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YMCA’s 130+ Years Of Impact: Fitness With Mohamed Khaadi

Mohamed Khaadi

PHOTO BY J. Alan Paul Photography

The YMCA has been making an impact in our community for more than 130 years. For February’s cover story, we met with individuals and families who’ve been a part of the organizations past and present to share stories and hear the reasons why they continue to support the Y.

Fitness With Mohamed Khaadi

Mohamed Khaadi’s first experience with the YMCA was when he was seven years old and at a friend’s birthday party. “It was one of the best experiences I had as a kid,” he said. “Afterward, I talked with my parents about going to the Y and we opened a membership.”

Since then, Khaadi has utilized different fitness components the Y has to offer. He works on his own training but also helps other kids who use the Y — including his 11 brothers and sisters — reach their goals.

Were you still involved at the YMCA in high school?
“My family ended up moving way south for my freshman year of high school. I didn’t really like the gym I started going to down there because the atmosphere and playing style was not the same as the YMCA. We ended switching back to the Y and from my freshman to senior year, I would go to night basketball on Mondays, Thursdays and Fridays from 6:30-9 p.m. Then I’d workout afterward.”

How did you start working there?
“I graduated from Fargo Davies in 2016. I did a year of college but decided to take time off to stop wasting money until I found a career I could fully commit to. I had a conversation with someone in the youth programs at the Y and she told me they were hiring. Now, I work the front desk, so I scan people in, give memberships and new cards, and help with whatever concerns the members have. I also work in the Xerzone.”

Tell us about your involvement with Xerzone:
“I work Friday nights from 4-8 p.m., which is the busiest time for adults to come and drop off their kids. I deal with some of the funniest, craziest kids while I’m there. Usually, it’s the same kids who come in every shift, which helps you build relationships. For example, one of the kids who comes in is part of the basketball program on Saturday mornings so I see him all the time there. I’ll take him on a Friday night when we’re in the Xerzone not doing anything and I can help him with some basketball skills he can use the next morning.”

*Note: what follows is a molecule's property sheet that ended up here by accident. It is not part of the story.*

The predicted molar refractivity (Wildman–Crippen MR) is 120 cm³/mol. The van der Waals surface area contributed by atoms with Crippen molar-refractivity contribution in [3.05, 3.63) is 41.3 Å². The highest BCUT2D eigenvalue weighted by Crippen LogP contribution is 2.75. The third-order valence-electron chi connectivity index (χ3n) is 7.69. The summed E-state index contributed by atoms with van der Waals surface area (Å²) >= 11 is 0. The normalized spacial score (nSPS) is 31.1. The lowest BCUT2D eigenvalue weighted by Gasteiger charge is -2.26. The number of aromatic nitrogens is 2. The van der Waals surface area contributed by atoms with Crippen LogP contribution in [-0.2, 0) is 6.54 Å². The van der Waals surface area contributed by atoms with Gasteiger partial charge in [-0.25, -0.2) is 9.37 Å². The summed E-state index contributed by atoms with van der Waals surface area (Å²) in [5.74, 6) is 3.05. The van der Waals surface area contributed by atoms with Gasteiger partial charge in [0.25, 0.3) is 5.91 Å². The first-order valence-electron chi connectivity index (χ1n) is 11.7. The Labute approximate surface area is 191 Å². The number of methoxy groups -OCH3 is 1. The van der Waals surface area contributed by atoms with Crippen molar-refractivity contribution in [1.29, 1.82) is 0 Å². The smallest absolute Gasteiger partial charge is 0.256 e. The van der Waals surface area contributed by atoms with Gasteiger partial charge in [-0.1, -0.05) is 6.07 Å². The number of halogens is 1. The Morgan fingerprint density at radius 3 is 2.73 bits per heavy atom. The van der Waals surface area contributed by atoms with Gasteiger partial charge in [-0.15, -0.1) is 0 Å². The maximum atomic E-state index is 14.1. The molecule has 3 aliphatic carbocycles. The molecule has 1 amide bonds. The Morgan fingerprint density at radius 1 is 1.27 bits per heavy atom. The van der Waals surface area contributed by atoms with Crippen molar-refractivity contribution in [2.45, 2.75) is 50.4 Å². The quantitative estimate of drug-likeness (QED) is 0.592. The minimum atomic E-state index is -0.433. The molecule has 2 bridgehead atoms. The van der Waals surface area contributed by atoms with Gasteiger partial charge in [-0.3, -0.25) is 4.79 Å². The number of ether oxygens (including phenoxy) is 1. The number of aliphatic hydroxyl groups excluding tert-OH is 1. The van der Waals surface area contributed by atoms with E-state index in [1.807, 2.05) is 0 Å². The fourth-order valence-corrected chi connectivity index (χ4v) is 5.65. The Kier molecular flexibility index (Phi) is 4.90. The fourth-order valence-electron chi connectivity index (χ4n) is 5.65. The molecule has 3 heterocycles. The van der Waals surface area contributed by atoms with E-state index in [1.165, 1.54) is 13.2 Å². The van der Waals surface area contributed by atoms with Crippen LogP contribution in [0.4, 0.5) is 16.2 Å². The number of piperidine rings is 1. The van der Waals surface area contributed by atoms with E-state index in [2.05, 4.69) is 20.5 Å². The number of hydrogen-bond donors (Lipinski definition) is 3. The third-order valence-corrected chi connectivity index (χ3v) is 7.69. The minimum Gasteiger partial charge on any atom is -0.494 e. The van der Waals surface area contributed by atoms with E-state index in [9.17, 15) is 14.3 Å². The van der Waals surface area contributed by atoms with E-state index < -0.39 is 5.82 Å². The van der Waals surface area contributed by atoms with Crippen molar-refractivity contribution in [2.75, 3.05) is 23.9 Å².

What other areas do you utilize?
“I’m in the gym a lot and the locker rooms because they have the saunas and whirlpools. I try to get in the pool often, but I can’t swim very well. It’s still pretty fun.

“When I’m there with my friends, we play basketball. We get there around 7 p.m. and play until the gym closes at 10:30, then we immediately hit the weights. We try to do as much as we can while still running on the treadmills, going back and forth to keep our stamina up. Some of us have been offered a chance to play at Fergus Falls College and we were told to work on our stamina.

“You have to be able to get to the gym and weightlift. Once we ended up doing that, we really saw how connected people are. The trainers, if you need help, are instantly there to help you with anything or if you were to ask another member who is working out for advice or help, they’d answer the question or assist in a heartbeat.”

Tell us about noon ball:
“Around 30-40 guys come in every day at noon to play basketball. It’s mostly businessmen who work downtown and are on their lunch breaks — bankers and lawyers and they are there religiously, every day. The cool thing about noon ball, too, is it’s all ages — 18- to 70-year-olds.

“You’re on a team and you get to see how people played basketball years ago versus now. There is a guy who has come to noon ball for 40 years. He’s been going since he was a kid and the rules have not changed. The rules are you play a game and then wait a game and if you don’t, you can’t play. He said things have been like that for years.”

What is your favorite thing about the Y?
“My favorite thing about the YMCA is probably the basketball and how often you see those people every day. I’ve been able to transition into playing in the mornings with the older men and getting to know guys I wouldn’t have known if I hadn’t played basketball. We’ve made a lot of good connections, especially with the older generations who give us a lot of advice. You can ask them any questions about both basketball and life and you get some of the best advice you otherwise wouldn’t have received.

“I also love the mini-communities in basketball and the weightlifting room — whatever you partake in. It’s smaller families underneath a larger community, the Y as a whole. The YMCA is more of a community than anywhere else I’ve been.”

Kara Jeffers

Written by Kara Jeffers

Fargo Monthly Editor Kara Jeffers is from Garrison, North Dakota, a small town north of Bismarck, North Dakota, on Lake Sakakawea. She graduated from North Dakota State University in May 2017 with a bachelor’s degree in journalism and minor in theatre arts. In addition to working at Spotlight Media, Jeffers also works at the Fargo-Moorhead Visitor’s Center, where she’s one of the first people (and, at times, the only person) visitors meet when they arrive in North Dakota—talk about pressure.

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